A: Unfortunately, this is an old concept that has been propagated by many different groups who claim “tradition” as a virtue. While not willing to deny that there is much to be respected about traditions, we need to
remember that most traditions only remain in place until they are challenged or altered according to the changing times.
Some of the concepts of “womanly long hair” have to do with scriptural references, where passages of various religious texts speak against cutting a woman’s hair. A man’s hair was
sometimes shorn in order to be more comfortable as he worked. However, men’s hair in classic representations of the time periods being described are often shown as being far longer than that of many women we see today.
When we look at art and representations of the human form from throughout history (using these representations as a reflection of the period they were created in and not necessarily
representative of the periods that they portray) we see that hairstyles (specifically lengths) for men and women have varied widely from generation to generation. Many gentlemen and nobles of varied periods in the age of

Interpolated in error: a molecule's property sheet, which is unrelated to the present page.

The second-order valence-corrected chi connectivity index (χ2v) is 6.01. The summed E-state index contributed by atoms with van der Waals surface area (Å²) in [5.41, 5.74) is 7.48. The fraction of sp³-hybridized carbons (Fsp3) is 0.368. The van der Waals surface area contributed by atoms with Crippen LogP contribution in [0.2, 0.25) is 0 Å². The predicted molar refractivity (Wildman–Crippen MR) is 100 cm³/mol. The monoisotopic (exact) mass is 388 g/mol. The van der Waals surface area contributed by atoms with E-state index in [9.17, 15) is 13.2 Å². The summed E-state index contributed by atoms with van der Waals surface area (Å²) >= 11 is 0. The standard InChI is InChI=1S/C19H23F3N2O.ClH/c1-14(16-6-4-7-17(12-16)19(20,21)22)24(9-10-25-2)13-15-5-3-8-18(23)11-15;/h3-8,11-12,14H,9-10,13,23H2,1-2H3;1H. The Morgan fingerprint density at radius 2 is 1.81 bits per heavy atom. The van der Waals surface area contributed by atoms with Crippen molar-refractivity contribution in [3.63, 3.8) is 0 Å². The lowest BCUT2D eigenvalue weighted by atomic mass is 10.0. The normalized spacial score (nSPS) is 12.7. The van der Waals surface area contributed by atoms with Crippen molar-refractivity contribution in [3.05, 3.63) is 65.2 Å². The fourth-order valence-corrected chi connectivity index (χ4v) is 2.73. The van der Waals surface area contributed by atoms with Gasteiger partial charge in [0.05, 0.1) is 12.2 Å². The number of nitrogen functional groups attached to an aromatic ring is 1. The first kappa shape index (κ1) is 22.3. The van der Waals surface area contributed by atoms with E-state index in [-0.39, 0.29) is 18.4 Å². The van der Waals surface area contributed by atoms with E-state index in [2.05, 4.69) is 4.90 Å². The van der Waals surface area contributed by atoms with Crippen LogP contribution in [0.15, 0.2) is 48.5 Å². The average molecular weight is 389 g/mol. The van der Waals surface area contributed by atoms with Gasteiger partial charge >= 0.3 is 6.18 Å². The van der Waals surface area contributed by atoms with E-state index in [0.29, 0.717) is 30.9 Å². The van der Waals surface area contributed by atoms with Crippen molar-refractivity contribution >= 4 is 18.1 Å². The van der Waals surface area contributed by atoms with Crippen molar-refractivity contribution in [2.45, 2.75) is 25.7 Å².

chivalry had long hair, and who could look at the short-cropped flappers of the roaring ‘20s and think they were anything BUT ultra-feminine?
While it IS traditionally accepted that longer hair is common among women, and shorter hair is common among men, the lengths involved are relative according to the regions of the world,
and era in which you live. Modern hairstyles are all about referencing classic looks and updating them according to modern developments. Today’s traits of masculine and feminine styling have less to do with overall length,
and more to do with finishing techniques and cutting angles.
Here’s hoping that this helps your understanding of the question.